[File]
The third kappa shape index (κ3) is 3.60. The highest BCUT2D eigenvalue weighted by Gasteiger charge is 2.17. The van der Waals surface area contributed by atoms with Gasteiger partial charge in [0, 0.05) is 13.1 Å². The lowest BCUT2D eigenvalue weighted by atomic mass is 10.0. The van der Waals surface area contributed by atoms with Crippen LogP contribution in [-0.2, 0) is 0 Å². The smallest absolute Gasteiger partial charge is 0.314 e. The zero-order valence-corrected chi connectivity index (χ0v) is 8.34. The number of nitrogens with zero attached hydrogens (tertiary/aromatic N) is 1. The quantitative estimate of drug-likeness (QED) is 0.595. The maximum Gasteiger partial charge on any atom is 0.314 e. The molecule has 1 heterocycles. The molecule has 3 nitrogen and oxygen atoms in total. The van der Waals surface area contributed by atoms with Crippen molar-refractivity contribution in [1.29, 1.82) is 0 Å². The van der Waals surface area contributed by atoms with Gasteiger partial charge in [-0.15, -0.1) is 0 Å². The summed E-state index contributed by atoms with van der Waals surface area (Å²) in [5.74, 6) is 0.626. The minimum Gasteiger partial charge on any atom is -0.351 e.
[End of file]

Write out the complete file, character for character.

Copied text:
The third kappa shape index (κ3) is 3.60. The highest BCUT2D eigenvalue weighted by Gasteiger charge is 2.17. The van der Waals surface area contributed by atoms with Gasteiger partial charge in [0, 0.05) is 13.1 Å². The lowest BCUT2D eigenvalue weighted by atomic mass is 10.0. The van der Waals surface area contributed by atoms with Crippen LogP contribution in [-0.2, 0) is 0 Å². The smallest absolute Gasteiger partial charge is 0.314 e. The zero-order valence-corrected chi connectivity index (χ0v) is 8.34. The number of nitrogens with zero attached hydrogens (tertiary/aromatic N) is 1. The quantitative estimate of drug-likeness (QED) is 0.595. The maximum Gasteiger partial charge on any atom is 0.314 e. The molecule has 1 heterocycles. The molecule has 3 nitrogen and oxygen atoms in total. The van der Waals surface area contributed by atoms with Crippen molar-refractivity contribution in [1.29, 1.82) is 0 Å². The van der Waals surface area contributed by atoms with Gasteiger partial charge in [-0.15, -0.1) is 0 Å². The summed E-state index contributed by atoms with van der Waals surface area (Å²) in [5.74, 6) is 0.626. The minimum Gasteiger partial charge on any atom is -0.351 e.